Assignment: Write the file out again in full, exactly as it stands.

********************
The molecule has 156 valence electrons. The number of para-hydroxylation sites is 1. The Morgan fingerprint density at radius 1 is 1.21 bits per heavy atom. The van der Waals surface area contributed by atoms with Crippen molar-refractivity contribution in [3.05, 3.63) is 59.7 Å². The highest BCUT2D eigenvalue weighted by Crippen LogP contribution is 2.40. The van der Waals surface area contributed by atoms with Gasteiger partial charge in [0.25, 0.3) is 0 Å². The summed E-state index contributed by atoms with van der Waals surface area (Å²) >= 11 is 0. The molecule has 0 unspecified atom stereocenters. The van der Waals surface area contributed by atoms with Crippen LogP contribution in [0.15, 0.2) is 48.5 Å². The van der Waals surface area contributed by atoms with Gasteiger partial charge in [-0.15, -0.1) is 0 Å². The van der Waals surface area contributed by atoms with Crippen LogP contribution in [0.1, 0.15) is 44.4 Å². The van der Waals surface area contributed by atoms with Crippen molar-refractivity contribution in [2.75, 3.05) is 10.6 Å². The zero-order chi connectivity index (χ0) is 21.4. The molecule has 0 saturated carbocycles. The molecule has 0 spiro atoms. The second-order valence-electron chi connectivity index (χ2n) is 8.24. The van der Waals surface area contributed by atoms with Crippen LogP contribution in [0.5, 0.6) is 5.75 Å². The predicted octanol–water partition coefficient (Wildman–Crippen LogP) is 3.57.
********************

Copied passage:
The molecule has 156 valence electrons. The number of para-hydroxylation sites is 1. The Morgan fingerprint density at radius 1 is 1.21 bits per heavy atom. The van der Waals surface area contributed by atoms with Crippen molar-refractivity contribution in [3.05, 3.63) is 59.7 Å². The highest BCUT2D eigenvalue weighted by Crippen LogP contribution is 2.40. The van der Waals surface area contributed by atoms with Gasteiger partial charge in [0.25, 0.3) is 0 Å². The summed E-state index contributed by atoms with van der Waals surface area (Å²) >= 11 is 0. The molecule has 0 unspecified atom stereocenters. The van der Waals surface area contributed by atoms with Crippen LogP contribution in [0.15, 0.2) is 48.5 Å². The van der Waals surface area contributed by atoms with Gasteiger partial charge in [-0.15, -0.1) is 0 Å². The van der Waals surface area contributed by atoms with Crippen LogP contribution in [0.1, 0.15) is 44.4 Å². The van der Waals surface area contributed by atoms with Crippen molar-refractivity contribution in [2.75, 3.05) is 10.6 Å². The zero-order chi connectivity index (χ0) is 21.4. The molecule has 0 saturated carbocycles. The molecule has 0 spiro atoms. The second-order valence-electron chi connectivity index (χ2n) is 8.24. The van der Waals surface area contributed by atoms with Crippen LogP contribution in [0.5, 0.6) is 5.75 Å². The predicted octanol–water partition coefficient (Wildman–Crippen LogP) is 3.57.